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Janine Milne

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Talent Spot: Susie Robinson, DHL’s executive VP of HR for EMEA

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Susie Robinson has been with DHL since 1998 but, as the logistics giant has gone through a merger roughly every couple of years, she feels as if she has had to constantly reinvent herself – and the HR department.

“Although the business is large, it is still relatively young and changes massively, so trying to implement and change things is obviously challenging,” she explains. “But if the world changes, you reshape to fit the new world.”

Robinson’s career in HR began after a stint teaching English in Spain. She joined the personnel department of a national distribution company and became general manager of the business at the tender age of 28, before joining an aggregates company as head of HR.

Her entry into DHL began in 1998, however, after she joined freight company, Exel, and was given responsibility for electronics and technology first across Europe and then worldwide.
 
Exel merged with Ocean Group in 2000, an acquisition took place in 2002 and finally in 2005, Deutsche Post DHL bought Exel in order to create the world’s largest logistics and freight company. “The world never looks the same on the day after an integration. It’s a massive change in scale of business,” Robinson says.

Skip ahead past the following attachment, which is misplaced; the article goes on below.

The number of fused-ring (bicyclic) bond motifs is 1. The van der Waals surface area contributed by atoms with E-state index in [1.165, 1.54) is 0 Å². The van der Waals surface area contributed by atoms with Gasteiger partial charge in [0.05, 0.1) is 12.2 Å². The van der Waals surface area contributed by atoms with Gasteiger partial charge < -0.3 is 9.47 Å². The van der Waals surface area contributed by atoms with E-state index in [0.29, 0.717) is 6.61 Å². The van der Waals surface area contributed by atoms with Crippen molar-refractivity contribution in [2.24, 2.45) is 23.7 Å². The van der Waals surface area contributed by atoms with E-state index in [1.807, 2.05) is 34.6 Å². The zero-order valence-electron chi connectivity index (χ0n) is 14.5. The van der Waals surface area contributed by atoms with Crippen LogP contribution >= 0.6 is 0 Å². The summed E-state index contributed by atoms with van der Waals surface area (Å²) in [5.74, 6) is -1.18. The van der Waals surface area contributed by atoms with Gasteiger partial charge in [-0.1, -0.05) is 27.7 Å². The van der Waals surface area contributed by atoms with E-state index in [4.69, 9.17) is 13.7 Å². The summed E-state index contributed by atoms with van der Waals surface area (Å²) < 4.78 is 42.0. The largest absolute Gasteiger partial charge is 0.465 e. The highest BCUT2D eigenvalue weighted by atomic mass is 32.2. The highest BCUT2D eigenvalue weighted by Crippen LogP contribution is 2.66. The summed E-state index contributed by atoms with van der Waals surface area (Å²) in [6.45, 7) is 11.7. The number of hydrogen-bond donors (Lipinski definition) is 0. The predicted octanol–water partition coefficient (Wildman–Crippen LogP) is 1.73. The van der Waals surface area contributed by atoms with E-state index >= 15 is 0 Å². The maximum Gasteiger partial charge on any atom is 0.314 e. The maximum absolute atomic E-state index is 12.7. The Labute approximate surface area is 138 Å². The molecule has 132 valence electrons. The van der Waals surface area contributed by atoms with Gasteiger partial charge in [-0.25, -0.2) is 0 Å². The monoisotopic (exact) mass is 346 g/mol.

After 14 years of working for the organisation, she is now executive vice president of HR for Europe, the Middle East and Africa as well as of global talent and says that the HR department has grown in terms of professionalism.

 
Active leadership
 
In fact, one of its key roles is to help create more brand consistency. “Our challenges are that our brand is concerned with solutions across the world, so 80% of that should be relatively the same across the world. Therefore, we deploy strategies on how to do that,” Robinson explains.

As to the main areas that the HR department focuses on, these comprise: pipeline (career and talent progression); engagement; performance (recognition and reward mechanisms) and the integration of new business.

 
“Aligning with the business is such a major part of what we do. People have to have curiosity for business,” Robinson notes.

She also carries out an annual employee engagement survey “with a vengeance”, with the idea of focusing on a couple of key issues each year. One of these this year is ‘Active Leadership’, which is about ensuring that employees receive personalised attention from their boss.

 
The whole management team has been involved in the initiative, which has also been carefully measured and tracked. As a result, it has been possible to introduce standard approaches to communication across different sites and to share best practice around engagement across the organisation.

But Robinson warns: “You can’t design it and put it in and think that’s done. You have to keep it fresh: what motivates me today might not motivate me tomorrow. Part of that is managing the employment relationship.”

Despite the fact that the business is “so vast” and has all sorts of jobs to offer, however, it is still important “to be creative in finding ways how to keep people,” she acknowledges.

And finally…

Who do you admire most and why?
 
Nelson Mandela. His book ‘Long Walk to Freedom’ is a story of selfless sacrifice. I also admire Muhammad Ali. He was one of those people with charm and charisma. He wasn’t educated, but he was so articulate.

What’s your most hated buzzword?
 
Engagement – it should be a good word, but it gets used for everything these days.

What’s the best piece of advice you’ve ever received?

Know your position and strength.

How do you relax?

Exercise, shopping, reading and spas.
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